Chip MacGregor

February 19, 2014

What does a writing budget look like?


A couple of people read my Tuesday blog and asked me, “What does a writing budget look like?”

Here’s the basic idea…

1. The author sets a financial goal for the year. It’s got to be something that is livable (if the writer is attempting to make this a full-time job) and reachable (so there’s no setting a goal of “a bazillion dollars”). Let’s say, for someone just moving into full-time writing, the goal is $24,000 per year. Skinny, but a real wage for most writers. So figure out how much you need to earn in a year from your writing.

2. I encourage an author to break that annual figure into monthly chunks — so in our example, the author’s goal is $2000 per month.

3. The next step is to add up what the author expects to earn on the writing they are doing. How much in contracts does she already have? What other writing does she know she’ll be doing and getting paid for? That will help her figure out how much money is coming in, and how much she needs to add. Let’s say an author has a royalty check coming in May, expects to have completion money on a book contract in July, has a couple of self-published books releasing in April and August, and is expecting to sell a project in October. All you have to do is to figure out the amounts and write them onto your writing calendar. Nothing will give an author more clarity than hard numbers written down on a calendar — it’s a way of saying, “I’m making this… so now I need to work to make that.”

4. The obvious thing to do next is to match up dates and amounts. If you know you’re going to be working on a book in March/April/May, you can write down how much you’re making on that project. By looking at your calendar, you’ll see where the holes are that need to be filled with writing projects. And by looking at your budget, you’ll see how much you need to make in order to fill in the gaps.

5. And here’s an important step… The author should shift his or her budget from a monthly system to a quarterly system. So in our $24k-per-year scenario, the authors stops thinking in terms of “$2000-per-month” and starts thinking about “$6000-per-quarter.” That pushes off the immediate, “How-am-I-ever-going-to-survive” worry a bit. Writing income never arrives on a monthly basis anyway, except for checks you earn through self-published books at Amazon. It may take a while to generate the monthly income you need, but it’s certainly fair for a writer to plan for a decent paycheck four times per year. So you move your income into quarterly groupings, lowering the pressure and giving yourself a better big-picture view of your budget. (And this is a plan that full-time authors have been using for years. The government even uses it, which is why it asks you to pay your estimated taxes quarterly. It may take a little while to figure out how to shift some of your living expenses to a quarterly basis, but in the long run it will prove useful.)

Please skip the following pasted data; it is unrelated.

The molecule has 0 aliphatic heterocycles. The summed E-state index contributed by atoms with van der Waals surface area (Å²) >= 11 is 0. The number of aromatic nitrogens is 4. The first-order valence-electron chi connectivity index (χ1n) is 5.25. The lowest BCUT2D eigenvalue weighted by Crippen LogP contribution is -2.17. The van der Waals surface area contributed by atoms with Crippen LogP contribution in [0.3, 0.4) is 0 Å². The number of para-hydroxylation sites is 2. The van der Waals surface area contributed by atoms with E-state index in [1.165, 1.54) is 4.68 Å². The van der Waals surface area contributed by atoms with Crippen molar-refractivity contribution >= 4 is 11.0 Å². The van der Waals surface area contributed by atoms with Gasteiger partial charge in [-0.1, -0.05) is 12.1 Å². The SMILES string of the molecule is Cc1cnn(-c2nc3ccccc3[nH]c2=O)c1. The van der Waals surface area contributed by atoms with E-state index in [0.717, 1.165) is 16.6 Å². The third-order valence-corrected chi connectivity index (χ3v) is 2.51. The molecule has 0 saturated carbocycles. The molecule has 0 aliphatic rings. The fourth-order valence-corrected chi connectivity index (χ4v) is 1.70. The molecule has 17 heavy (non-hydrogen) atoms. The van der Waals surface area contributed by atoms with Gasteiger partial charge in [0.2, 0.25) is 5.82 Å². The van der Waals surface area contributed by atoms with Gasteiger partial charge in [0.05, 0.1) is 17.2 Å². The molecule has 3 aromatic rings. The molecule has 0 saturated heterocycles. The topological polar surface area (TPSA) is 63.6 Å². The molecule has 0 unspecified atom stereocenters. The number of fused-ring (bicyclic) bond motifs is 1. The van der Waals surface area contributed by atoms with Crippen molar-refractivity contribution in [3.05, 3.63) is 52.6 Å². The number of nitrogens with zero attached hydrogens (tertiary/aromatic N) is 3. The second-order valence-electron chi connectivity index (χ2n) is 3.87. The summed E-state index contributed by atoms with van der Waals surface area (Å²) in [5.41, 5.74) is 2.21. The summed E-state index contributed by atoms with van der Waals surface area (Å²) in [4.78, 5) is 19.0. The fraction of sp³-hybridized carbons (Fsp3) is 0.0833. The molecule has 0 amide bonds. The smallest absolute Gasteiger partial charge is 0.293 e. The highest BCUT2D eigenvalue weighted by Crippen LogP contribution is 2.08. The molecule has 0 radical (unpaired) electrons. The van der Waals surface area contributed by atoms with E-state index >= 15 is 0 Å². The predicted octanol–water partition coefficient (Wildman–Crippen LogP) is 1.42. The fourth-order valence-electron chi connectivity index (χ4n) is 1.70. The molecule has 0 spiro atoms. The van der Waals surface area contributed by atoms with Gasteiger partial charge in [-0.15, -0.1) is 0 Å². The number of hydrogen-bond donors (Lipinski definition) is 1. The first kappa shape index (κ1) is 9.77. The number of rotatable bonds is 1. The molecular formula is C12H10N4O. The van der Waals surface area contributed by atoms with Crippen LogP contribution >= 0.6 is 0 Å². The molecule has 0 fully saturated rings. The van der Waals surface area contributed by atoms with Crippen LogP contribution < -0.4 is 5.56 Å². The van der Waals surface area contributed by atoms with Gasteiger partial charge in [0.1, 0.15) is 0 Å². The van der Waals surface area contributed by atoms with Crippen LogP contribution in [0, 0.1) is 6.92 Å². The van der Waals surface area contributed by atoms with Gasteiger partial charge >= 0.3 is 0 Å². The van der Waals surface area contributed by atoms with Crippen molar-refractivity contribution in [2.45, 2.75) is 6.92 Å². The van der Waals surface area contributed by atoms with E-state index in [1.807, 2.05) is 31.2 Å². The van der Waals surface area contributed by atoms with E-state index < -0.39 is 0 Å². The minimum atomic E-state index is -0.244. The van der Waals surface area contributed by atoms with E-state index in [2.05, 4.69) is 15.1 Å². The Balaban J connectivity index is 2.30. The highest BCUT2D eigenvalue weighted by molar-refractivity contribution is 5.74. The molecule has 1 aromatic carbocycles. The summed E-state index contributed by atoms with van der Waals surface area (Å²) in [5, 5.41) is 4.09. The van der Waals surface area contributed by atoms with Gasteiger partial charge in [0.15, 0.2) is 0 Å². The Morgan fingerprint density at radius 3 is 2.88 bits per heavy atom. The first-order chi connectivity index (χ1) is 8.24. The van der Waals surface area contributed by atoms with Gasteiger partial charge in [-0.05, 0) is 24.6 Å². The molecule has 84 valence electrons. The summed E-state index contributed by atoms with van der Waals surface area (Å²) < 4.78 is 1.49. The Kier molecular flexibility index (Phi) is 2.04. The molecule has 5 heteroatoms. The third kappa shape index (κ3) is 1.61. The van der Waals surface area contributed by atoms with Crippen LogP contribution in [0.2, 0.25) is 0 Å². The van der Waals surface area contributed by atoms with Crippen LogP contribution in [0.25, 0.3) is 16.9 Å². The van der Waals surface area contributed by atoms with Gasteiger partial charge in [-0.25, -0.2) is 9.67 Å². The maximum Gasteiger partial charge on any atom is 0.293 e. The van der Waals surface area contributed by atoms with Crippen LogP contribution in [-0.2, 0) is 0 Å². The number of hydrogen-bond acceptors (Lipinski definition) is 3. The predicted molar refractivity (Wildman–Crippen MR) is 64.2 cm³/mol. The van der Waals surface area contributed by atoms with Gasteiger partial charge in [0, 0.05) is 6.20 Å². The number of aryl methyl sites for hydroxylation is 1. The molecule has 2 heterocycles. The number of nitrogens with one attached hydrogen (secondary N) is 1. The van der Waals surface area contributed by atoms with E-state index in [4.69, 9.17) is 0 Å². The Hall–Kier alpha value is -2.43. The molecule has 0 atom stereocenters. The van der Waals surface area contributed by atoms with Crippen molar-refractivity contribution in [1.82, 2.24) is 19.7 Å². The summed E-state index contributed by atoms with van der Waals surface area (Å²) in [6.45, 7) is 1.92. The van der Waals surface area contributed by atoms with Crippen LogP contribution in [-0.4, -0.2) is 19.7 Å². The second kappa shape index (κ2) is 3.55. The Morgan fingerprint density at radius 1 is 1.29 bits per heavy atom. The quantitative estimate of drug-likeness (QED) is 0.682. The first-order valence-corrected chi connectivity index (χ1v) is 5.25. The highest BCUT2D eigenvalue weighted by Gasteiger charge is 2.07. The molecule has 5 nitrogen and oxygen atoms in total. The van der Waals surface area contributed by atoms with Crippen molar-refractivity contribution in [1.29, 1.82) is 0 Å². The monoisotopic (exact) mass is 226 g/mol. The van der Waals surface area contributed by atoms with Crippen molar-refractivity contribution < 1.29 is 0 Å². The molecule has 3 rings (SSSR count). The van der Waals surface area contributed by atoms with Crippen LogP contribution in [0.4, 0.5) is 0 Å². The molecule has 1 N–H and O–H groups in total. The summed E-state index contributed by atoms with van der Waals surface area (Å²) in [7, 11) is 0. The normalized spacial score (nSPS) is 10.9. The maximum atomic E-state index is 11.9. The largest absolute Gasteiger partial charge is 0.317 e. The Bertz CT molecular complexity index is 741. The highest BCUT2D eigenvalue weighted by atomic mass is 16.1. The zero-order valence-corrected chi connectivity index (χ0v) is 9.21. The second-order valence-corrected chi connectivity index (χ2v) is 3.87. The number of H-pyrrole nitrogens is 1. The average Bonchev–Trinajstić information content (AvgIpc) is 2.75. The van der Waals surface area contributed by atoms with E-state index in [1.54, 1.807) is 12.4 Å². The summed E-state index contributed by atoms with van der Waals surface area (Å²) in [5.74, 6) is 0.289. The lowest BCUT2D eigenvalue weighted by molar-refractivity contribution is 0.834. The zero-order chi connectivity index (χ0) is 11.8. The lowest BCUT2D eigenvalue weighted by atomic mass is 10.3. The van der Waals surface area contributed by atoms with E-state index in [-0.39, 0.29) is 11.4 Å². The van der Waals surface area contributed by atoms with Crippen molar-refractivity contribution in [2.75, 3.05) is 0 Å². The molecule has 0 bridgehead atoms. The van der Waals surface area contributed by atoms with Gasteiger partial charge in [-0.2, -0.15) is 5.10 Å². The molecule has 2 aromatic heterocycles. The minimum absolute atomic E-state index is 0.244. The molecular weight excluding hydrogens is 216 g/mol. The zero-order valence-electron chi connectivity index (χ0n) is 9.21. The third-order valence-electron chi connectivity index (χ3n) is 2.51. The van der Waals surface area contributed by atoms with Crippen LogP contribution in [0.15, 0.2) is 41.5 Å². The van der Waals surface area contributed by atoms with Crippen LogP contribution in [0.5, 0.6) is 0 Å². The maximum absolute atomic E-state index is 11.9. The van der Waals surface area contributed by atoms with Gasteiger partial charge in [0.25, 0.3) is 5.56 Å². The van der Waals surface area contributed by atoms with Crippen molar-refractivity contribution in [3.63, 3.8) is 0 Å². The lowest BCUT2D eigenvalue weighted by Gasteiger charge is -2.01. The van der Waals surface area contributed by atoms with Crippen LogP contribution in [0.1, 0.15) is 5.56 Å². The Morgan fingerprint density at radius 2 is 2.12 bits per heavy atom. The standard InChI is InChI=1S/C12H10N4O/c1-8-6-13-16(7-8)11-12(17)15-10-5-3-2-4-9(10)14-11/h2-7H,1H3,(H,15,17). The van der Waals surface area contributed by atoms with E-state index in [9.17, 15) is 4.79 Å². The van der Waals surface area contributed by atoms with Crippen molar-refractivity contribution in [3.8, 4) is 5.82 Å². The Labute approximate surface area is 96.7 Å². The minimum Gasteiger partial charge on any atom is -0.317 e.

6. If you’re self-publishing, determine about how much you expect to earn each month from your self-published books. That extra income is the money that will keep you solvent while you’re working on bigger projects. (And, to be fair, for some authors that will become the core money they earn in this business.) With Amazon paying every month, and with the growth of e-books, there’s no reason you shouldn’t start looking at self-publishing as part of your overall publishing strategy.

7. Create a budget, to match up what comes in and what goes out. The conversation  moves to something like this: “I’m going to make $6000 this quarter. It’s going to come from three sources — my completion money, my royalty checks, and those magazine articles I’m completing. And the money is going to go toward…” (and here is where it become important for you to have a monthly budget, because part of having a writing budget is determining where the money goes, not just where it will come from). This allows you to track both income and expenses, which not only gives you the ability to plan, but makes things considerably easier at tax time. Again, a lot of writers and other self-employed people have based their budgets on this model over the years. Thinking quarterly will help you survive as a writer.

I hope this all makes sense. Making a living at writing is a tricky business.

Yeah, this is a lot to choke down in one gulp. Feel free to ask questions if you need me to clarify.

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